Intergenerational communication beliefs across the lifespan: Comparative data from Ghana and South Africa

Howard Giles, Sinfree Bullock Makoni, René M. Dailey

Research output: Contribution to journalArticle

18 Citations (Scopus)

Abstract

This paper examines (for the first time) young adult American, Ghanaian, and Black South Africans' perceptions of communication and aging. Irrespective of cultural background, as age of target increased, so did trait attributions of benevolence, norms of politeness and deference, and communicative respect and avoidance; however, attributions of personal vitality and communication satisfaction decreased linearly. Young adults' reported avoidant communication with older people negatively predicted their conversational satisfaction and enjoyment of it. In addition, communicative respect was more strongly predictive of Africans' satisfaction while certain age stereotypes had contrastive effects for the Ghanaian and South Africans' enjoyment of intergenerational communication.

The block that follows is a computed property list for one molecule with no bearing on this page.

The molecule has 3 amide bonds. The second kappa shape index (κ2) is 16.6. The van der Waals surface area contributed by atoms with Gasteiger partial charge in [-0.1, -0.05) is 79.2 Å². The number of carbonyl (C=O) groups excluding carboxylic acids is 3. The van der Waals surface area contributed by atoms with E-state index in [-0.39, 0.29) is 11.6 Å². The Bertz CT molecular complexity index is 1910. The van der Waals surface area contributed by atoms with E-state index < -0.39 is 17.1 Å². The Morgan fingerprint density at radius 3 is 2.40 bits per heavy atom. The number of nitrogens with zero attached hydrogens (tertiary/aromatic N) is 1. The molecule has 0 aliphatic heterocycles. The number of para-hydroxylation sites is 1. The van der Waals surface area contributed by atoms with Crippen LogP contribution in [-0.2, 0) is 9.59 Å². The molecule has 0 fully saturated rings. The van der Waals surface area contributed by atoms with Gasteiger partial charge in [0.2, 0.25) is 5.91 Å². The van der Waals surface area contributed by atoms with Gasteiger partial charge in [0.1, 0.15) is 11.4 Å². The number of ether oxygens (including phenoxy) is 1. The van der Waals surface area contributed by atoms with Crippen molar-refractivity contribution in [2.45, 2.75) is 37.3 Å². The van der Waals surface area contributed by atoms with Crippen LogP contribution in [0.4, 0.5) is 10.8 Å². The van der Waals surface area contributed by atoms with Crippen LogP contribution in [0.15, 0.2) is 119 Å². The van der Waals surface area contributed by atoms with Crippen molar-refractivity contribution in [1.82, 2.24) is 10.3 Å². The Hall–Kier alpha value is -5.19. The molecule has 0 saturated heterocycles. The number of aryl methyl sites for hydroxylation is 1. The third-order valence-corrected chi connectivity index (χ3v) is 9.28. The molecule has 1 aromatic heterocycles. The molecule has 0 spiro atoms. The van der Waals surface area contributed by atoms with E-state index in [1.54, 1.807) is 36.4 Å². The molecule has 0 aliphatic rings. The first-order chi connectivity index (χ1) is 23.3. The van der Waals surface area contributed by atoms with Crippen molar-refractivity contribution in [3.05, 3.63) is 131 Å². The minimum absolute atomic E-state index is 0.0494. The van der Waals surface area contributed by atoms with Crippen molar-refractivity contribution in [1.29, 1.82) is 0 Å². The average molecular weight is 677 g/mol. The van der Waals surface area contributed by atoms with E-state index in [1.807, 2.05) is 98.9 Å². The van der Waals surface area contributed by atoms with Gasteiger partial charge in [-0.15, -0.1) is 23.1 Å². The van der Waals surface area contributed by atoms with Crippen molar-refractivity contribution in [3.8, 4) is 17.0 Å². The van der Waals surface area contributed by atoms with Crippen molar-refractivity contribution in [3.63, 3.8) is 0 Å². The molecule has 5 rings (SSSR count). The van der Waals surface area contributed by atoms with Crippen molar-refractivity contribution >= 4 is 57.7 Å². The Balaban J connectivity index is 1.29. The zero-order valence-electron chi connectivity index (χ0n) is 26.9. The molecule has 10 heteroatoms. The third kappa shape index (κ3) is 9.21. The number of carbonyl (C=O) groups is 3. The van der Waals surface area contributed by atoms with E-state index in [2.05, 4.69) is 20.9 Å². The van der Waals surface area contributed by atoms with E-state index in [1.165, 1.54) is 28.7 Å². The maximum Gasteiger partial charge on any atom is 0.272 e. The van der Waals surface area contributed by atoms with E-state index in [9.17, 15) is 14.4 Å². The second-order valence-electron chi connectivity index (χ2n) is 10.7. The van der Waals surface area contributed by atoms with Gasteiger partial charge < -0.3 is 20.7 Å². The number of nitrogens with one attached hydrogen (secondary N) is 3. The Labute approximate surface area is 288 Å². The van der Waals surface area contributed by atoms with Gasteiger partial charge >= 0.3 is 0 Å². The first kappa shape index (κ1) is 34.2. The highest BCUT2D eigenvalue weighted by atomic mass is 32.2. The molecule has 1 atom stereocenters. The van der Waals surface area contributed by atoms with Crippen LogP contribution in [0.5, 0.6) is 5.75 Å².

Original languageEnglish (US)
Pages (from-to)191-211
Number of pages21
JournalJournal of Cross-Cultural Gerontology
Volume20
Issue number3
DOIs
StatePublished - Sep 1 2005

Fingerprint

Ghana
life-span
South Africa
Communication
communication
attribution
young adult
Young Adult
respect
Beneficence
politeness
stereotype

All Science Journal Classification (ASJC) codes

  • Health(social science)
  • Geriatrics and Gerontology

Cite this

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Intergenerational communication beliefs across the lifespan : Comparative data from Ghana and South Africa. / Giles, Howard; Makoni, Sinfree Bullock; Dailey, René M.

In: Journal of Cross-Cultural Gerontology, Vol. 20, No. 3, 01.09.2005, p. 191-211.

Research output: Contribution to journalArticle

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